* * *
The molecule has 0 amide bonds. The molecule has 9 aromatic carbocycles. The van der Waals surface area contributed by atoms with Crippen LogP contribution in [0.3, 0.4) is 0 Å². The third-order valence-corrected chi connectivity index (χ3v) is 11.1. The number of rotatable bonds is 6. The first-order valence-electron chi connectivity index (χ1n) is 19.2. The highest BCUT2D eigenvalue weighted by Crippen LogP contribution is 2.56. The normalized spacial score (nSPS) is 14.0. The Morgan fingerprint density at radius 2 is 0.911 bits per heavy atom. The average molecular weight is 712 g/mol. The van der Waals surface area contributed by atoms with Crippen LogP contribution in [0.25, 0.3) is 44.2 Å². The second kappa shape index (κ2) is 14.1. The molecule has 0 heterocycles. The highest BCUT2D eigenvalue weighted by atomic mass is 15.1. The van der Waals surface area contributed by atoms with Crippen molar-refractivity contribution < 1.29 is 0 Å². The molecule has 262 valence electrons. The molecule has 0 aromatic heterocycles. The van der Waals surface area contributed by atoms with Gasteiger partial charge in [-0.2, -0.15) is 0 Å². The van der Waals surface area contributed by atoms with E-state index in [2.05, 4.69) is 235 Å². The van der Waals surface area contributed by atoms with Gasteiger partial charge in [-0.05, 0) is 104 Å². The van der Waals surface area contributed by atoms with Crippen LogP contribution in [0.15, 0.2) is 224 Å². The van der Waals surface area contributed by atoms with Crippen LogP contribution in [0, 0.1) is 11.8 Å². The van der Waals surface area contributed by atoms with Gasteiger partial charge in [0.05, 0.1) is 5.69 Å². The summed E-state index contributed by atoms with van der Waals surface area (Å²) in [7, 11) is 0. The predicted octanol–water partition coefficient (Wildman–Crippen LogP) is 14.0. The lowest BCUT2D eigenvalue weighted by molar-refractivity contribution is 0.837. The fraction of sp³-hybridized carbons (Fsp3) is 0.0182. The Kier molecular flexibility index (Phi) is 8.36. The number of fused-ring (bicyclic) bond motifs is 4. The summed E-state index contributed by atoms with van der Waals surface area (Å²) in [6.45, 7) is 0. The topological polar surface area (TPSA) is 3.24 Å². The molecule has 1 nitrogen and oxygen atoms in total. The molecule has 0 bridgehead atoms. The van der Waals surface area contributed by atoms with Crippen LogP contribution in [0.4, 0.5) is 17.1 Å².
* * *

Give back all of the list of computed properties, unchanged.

The molecule has 0 amide bonds. The molecule has 9 aromatic carbocycles. The van der Waals surface area contributed by atoms with Crippen LogP contribution in [0.3, 0.4) is 0 Å². The third-order valence-corrected chi connectivity index (χ3v) is 11.1. The number of rotatable bonds is 6. The first-order valence-electron chi connectivity index (χ1n) is 19.2. The highest BCUT2D eigenvalue weighted by Crippen LogP contribution is 2.56. The normalized spacial score (nSPS) is 14.0. The Morgan fingerprint density at radius 2 is 0.911 bits per heavy atom. The average molecular weight is 712 g/mol. The van der Waals surface area contributed by atoms with Crippen LogP contribution in [0.25, 0.3) is 44.2 Å². The second kappa shape index (κ2) is 14.1. The molecule has 0 heterocycles. The highest BCUT2D eigenvalue weighted by atomic mass is 15.1. The van der Waals surface area contributed by atoms with Crippen molar-refractivity contribution < 1.29 is 0 Å². The molecule has 262 valence electrons. The molecule has 0 aromatic heterocycles. The van der Waals surface area contributed by atoms with Gasteiger partial charge in [-0.2, -0.15) is 0 Å². The van der Waals surface area contributed by atoms with E-state index in [2.05, 4.69) is 235 Å². The van der Waals surface area contributed by atoms with Gasteiger partial charge in [-0.05, 0) is 104 Å². The van der Waals surface area contributed by atoms with Crippen LogP contribution in [0.15, 0.2) is 224 Å². The van der Waals surface area contributed by atoms with Crippen LogP contribution in [0, 0.1) is 11.8 Å². The van der Waals surface area contributed by atoms with Gasteiger partial charge in [0.05, 0.1) is 5.69 Å². The summed E-state index contributed by atoms with van der Waals surface area (Å²) in [7, 11) is 0. The predicted octanol–water partition coefficient (Wildman–Crippen LogP) is 14.0. The lowest BCUT2D eigenvalue weighted by molar-refractivity contribution is 0.837. The fraction of sp³-hybridized carbons (Fsp3) is 0.0182. The Kier molecular flexibility index (Phi) is 8.36. The number of fused-ring (bicyclic) bond motifs is 4. The summed E-state index contributed by atoms with van der Waals surface area (Å²) in [6.45, 7) is 0. The topological polar surface area (TPSA) is 3.24 Å². The molecule has 1 nitrogen and oxygen atoms in total. The molecule has 0 bridgehead atoms. The van der Waals surface area contributed by atoms with Crippen LogP contribution in [0.4, 0.5) is 17.1 Å².